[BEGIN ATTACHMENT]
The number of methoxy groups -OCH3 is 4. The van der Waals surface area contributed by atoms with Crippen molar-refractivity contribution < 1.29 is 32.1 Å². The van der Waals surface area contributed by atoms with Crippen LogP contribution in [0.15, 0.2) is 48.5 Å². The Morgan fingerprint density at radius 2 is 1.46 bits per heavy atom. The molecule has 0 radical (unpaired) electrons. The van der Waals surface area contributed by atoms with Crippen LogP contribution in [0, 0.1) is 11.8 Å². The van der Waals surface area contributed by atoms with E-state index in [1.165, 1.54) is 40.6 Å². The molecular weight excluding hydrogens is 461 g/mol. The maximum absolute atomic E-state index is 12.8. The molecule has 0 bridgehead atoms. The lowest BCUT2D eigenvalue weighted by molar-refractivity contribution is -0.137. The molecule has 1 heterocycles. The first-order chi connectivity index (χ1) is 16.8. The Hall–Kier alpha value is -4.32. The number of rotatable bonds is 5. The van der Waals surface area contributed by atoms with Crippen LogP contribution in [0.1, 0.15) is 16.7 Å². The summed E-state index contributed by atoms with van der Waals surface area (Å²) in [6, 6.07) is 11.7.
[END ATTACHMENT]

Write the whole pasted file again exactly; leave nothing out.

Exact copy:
The number of methoxy groups -OCH3 is 4. The van der Waals surface area contributed by atoms with Crippen molar-refractivity contribution < 1.29 is 32.1 Å². The van der Waals surface area contributed by atoms with Crippen LogP contribution in [0.15, 0.2) is 48.5 Å². The Morgan fingerprint density at radius 2 is 1.46 bits per heavy atom. The molecule has 0 radical (unpaired) electrons. The van der Waals surface area contributed by atoms with Crippen LogP contribution in [0, 0.1) is 11.8 Å². The van der Waals surface area contributed by atoms with E-state index in [1.165, 1.54) is 40.6 Å². The molecular weight excluding hydrogens is 461 g/mol. The maximum absolute atomic E-state index is 12.8. The molecule has 0 bridgehead atoms. The lowest BCUT2D eigenvalue weighted by molar-refractivity contribution is -0.137. The molecule has 1 heterocycles. The first-order chi connectivity index (χ1) is 16.8. The Hall–Kier alpha value is -4.32. The number of rotatable bonds is 5. The van der Waals surface area contributed by atoms with Crippen LogP contribution in [0.1, 0.15) is 16.7 Å². The summed E-state index contributed by atoms with van der Waals surface area (Å²) in [6, 6.07) is 11.7.